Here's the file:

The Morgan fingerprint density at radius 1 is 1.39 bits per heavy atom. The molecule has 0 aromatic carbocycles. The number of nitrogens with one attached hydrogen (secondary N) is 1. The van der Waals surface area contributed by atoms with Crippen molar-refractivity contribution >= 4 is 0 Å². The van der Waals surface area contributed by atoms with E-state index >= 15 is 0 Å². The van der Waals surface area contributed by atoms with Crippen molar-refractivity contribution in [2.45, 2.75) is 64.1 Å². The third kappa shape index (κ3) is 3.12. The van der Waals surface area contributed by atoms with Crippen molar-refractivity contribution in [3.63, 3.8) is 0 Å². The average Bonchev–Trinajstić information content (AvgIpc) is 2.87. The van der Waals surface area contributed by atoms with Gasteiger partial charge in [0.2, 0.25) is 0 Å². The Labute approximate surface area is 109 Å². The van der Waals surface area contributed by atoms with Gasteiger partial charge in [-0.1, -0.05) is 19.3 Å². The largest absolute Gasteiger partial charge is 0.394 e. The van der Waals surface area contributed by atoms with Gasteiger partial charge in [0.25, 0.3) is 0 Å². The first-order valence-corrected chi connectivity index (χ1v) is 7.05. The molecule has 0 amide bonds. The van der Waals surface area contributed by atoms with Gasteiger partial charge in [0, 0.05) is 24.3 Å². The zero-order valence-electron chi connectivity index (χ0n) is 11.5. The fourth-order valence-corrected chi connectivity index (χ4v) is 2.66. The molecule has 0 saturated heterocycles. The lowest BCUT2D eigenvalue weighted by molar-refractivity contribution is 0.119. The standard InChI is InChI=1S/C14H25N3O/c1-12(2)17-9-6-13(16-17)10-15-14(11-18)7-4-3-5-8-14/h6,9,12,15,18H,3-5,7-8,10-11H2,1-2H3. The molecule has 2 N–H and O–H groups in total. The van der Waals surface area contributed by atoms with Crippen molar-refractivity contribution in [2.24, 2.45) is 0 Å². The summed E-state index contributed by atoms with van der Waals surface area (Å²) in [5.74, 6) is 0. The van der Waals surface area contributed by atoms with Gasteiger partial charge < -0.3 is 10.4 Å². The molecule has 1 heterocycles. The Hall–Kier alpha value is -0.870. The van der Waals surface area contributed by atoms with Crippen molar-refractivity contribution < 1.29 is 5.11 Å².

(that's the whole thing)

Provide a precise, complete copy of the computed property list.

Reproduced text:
The Morgan fingerprint density at radius 1 is 1.39 bits per heavy atom. The molecule has 0 aromatic carbocycles. The number of nitrogens with one attached hydrogen (secondary N) is 1. The van der Waals surface area contributed by atoms with Crippen molar-refractivity contribution >= 4 is 0 Å². The van der Waals surface area contributed by atoms with E-state index >= 15 is 0 Å². The van der Waals surface area contributed by atoms with Crippen molar-refractivity contribution in [2.45, 2.75) is 64.1 Å². The third kappa shape index (κ3) is 3.12. The van der Waals surface area contributed by atoms with Crippen molar-refractivity contribution in [3.63, 3.8) is 0 Å². The average Bonchev–Trinajstić information content (AvgIpc) is 2.87. The van der Waals surface area contributed by atoms with Gasteiger partial charge in [0.2, 0.25) is 0 Å². The Labute approximate surface area is 109 Å². The van der Waals surface area contributed by atoms with Gasteiger partial charge in [-0.1, -0.05) is 19.3 Å². The largest absolute Gasteiger partial charge is 0.394 e. The van der Waals surface area contributed by atoms with Gasteiger partial charge in [0.25, 0.3) is 0 Å². The first-order valence-corrected chi connectivity index (χ1v) is 7.05. The molecule has 0 amide bonds. The van der Waals surface area contributed by atoms with Gasteiger partial charge in [0, 0.05) is 24.3 Å². The zero-order valence-electron chi connectivity index (χ0n) is 11.5. The fourth-order valence-corrected chi connectivity index (χ4v) is 2.66. The molecule has 0 saturated heterocycles. The lowest BCUT2D eigenvalue weighted by molar-refractivity contribution is 0.119. The standard InChI is InChI=1S/C14H25N3O/c1-12(2)17-9-6-13(16-17)10-15-14(11-18)7-4-3-5-8-14/h6,9,12,15,18H,3-5,7-8,10-11H2,1-2H3. The molecule has 2 N–H and O–H groups in total. The van der Waals surface area contributed by atoms with Crippen molar-refractivity contribution in [2.24, 2.45) is 0 Å². The summed E-state index contributed by atoms with van der Waals surface area (Å²) in [5.74, 6) is 0. The van der Waals surface area contributed by atoms with Gasteiger partial charge < -0.3 is 10.4 Å². The molecule has 1 heterocycles. The Hall–Kier alpha value is -0.870. The van der Waals surface area contributed by atoms with Crippen molar-refractivity contribution < 1.29 is 5.11 Å².